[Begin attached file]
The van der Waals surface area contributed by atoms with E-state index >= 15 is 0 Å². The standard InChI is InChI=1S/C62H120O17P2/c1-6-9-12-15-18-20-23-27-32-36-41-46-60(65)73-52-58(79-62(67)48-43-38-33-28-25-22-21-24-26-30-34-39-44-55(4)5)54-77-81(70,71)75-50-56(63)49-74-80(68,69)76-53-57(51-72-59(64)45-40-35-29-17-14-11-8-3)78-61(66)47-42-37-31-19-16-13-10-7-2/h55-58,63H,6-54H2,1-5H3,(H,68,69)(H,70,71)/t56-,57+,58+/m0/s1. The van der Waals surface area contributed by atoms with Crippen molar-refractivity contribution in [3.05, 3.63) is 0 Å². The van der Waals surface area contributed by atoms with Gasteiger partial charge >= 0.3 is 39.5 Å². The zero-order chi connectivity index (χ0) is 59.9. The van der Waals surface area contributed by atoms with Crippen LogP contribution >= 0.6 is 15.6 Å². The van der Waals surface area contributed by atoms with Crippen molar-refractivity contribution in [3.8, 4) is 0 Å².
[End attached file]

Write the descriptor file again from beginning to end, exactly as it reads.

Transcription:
The van der Waals surface area contributed by atoms with E-state index >= 15 is 0 Å². The standard InChI is InChI=1S/C62H120O17P2/c1-6-9-12-15-18-20-23-27-32-36-41-46-60(65)73-52-58(79-62(67)48-43-38-33-28-25-22-21-24-26-30-34-39-44-55(4)5)54-77-81(70,71)75-50-56(63)49-74-80(68,69)76-53-57(51-72-59(64)45-40-35-29-17-14-11-8-3)78-61(66)47-42-37-31-19-16-13-10-7-2/h55-58,63H,6-54H2,1-5H3,(H,68,69)(H,70,71)/t56-,57+,58+/m0/s1. The van der Waals surface area contributed by atoms with Crippen molar-refractivity contribution in [3.05, 3.63) is 0 Å². The van der Waals surface area contributed by atoms with Gasteiger partial charge >= 0.3 is 39.5 Å². The zero-order chi connectivity index (χ0) is 59.9. The van der Waals surface area contributed by atoms with Crippen LogP contribution >= 0.6 is 15.6 Å². The van der Waals surface area contributed by atoms with Crippen molar-refractivity contribution in [3.8, 4) is 0 Å².